The alignment of forces on the currency market could seriously change over the next few months as the heated currency wars developing around the world make adjustments to the value of major currencies, KW wrote. Intentional devaluation of the Swiss franc, which the country’s national bank is conducting to support the national economy, is a clear example. Over the last month of summer, the Swiss central bank reduced interest rates practically to zero. At the beginning of September, it introduced strict pegging of the franc to the euro, fixing the EUR/CHF exchange rate at the level of 1.20. As a result, the value of the Swiss franc against the U.S. dollar dropped by around 20%. In Ukraine, the selling rate of the Swiss franc dropped from 9.80 on September 3 to 8.60 on September 30.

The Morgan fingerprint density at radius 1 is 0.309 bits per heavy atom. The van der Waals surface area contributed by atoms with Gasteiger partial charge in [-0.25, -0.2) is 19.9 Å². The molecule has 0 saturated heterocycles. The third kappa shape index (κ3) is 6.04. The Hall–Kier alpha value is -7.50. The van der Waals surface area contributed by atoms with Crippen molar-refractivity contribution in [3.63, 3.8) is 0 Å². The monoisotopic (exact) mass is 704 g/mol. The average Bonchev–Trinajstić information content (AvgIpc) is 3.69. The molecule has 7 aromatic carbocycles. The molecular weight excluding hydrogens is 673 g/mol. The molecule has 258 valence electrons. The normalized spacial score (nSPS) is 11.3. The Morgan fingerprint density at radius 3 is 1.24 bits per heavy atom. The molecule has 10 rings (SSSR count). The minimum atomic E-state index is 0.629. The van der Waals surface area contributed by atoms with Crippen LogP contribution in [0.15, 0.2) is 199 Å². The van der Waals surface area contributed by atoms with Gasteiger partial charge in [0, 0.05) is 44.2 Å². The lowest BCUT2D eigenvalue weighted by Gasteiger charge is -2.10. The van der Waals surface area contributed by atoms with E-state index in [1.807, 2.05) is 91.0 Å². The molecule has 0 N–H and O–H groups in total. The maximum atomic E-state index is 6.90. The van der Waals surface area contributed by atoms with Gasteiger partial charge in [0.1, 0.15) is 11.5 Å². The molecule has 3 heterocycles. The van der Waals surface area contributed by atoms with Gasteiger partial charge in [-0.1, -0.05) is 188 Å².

Japan also intentionally devalued its national currency. Over the past year, it intervened on the currency market twice in order to mitigate the growth the yen and prevent the stagnation of the economy. The country’s government is currently getting ready for new interventions. It has already sanctioned the allocation of an additional 15 trillion yen (US $195 bn) to a fund set up for intervening on currency markets thanks to which the fund’s size will reach a record high of 46 trillion yen.
“The British pound may also come under pressure in 2012, since the economy of the UK will face serious challenges such as high unemployment and weak economic growth in general,” Head of the Monetary and Currency Markets Department at VAB Bank Natalia Shyshatska told KW.